Eater bridge eater

From LifeWiki
Jump to navigation Jump to search
Eater bridge eater
x = 8, y = 5, rule = B3/S23 2o$o5b2o$b3obobo$3bobo$4b2o! #C [[ THUMBSIZE 2 THEME 6 GRID GRIDMAJOR 0 SUPPRESS THUMBLAUNCH ]] #C Still life [[ THUMBSIZE 2 ]]
Pattern type Strict still life
Number of cells 14
Bounding box 8×5
Frequency class 27.9
Discovered by Unknown
Year of discovery Unknown

Eater bridge eater is a 14-cell still life commonly used in signal converter circuitry, composed of two diagonally-touching eater 1s. In the F116 and Fx176 Herschel conduits, its two component eaters have standard eating functions. In the 135-degree MWSS-to-G, 30P6.1 and 60P72, the catalyst is on the opposite side of the object, and the slightly smaller snake bridge behind eater tail can be used instead. In the case of the MWSS-to-G, there are known recipes that allow the eater-bridge-eater variant to be constructed with slow salvos in any orientation, so this variant is more commonly used.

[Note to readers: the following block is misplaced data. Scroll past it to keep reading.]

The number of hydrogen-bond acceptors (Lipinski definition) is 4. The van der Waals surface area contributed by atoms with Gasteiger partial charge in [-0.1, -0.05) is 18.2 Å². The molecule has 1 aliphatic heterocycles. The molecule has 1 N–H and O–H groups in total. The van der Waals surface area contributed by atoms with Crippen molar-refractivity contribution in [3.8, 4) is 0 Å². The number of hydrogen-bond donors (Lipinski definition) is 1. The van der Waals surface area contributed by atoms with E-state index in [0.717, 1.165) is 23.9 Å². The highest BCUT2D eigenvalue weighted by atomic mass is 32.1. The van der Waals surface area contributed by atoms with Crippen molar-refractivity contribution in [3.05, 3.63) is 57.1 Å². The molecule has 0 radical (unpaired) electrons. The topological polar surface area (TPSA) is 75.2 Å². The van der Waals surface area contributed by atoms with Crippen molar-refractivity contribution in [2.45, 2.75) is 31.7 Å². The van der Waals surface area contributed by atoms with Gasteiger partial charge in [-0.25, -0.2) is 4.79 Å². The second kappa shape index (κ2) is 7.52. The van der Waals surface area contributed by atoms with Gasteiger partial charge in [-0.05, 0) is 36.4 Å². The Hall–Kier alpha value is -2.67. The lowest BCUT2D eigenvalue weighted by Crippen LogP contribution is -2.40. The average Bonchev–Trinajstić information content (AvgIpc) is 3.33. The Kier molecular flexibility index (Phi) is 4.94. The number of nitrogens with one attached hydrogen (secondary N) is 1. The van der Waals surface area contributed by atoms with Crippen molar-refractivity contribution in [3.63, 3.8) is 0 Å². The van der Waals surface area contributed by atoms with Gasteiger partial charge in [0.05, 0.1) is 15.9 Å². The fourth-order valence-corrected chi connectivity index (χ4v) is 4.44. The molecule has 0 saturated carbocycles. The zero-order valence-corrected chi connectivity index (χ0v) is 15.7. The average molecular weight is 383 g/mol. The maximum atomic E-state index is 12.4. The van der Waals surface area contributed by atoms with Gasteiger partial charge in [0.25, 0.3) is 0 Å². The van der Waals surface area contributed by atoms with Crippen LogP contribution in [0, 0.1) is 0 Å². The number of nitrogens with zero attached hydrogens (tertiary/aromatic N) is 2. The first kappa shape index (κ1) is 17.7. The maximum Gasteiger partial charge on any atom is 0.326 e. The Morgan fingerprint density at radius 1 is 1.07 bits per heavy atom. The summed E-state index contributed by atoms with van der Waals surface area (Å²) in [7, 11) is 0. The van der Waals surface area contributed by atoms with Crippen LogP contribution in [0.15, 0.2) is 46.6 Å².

A more precise name for this still life is Mark Niemiec's Eater tail bridge behind eater tail. This is too long and technical to find its way into common usage, but it correctly distinguishes this object from related still lifes such as eater tail bridge eater tail, eater head tie up eater head, eater head tie down eater head, eater head bridge eater tail, and eater head behind eater.

Eater tie eater and welded eaters have also been used to refer to this still life on occasion, but both of these terms are technically incorrect. A weld implies an overlap between welded objects, and a tie is a point-to-point connection along the lines of a boat-tie. The name eater tie eater has been in use for many years in Mark Niemiec's database, referring to a different object.

See also

External links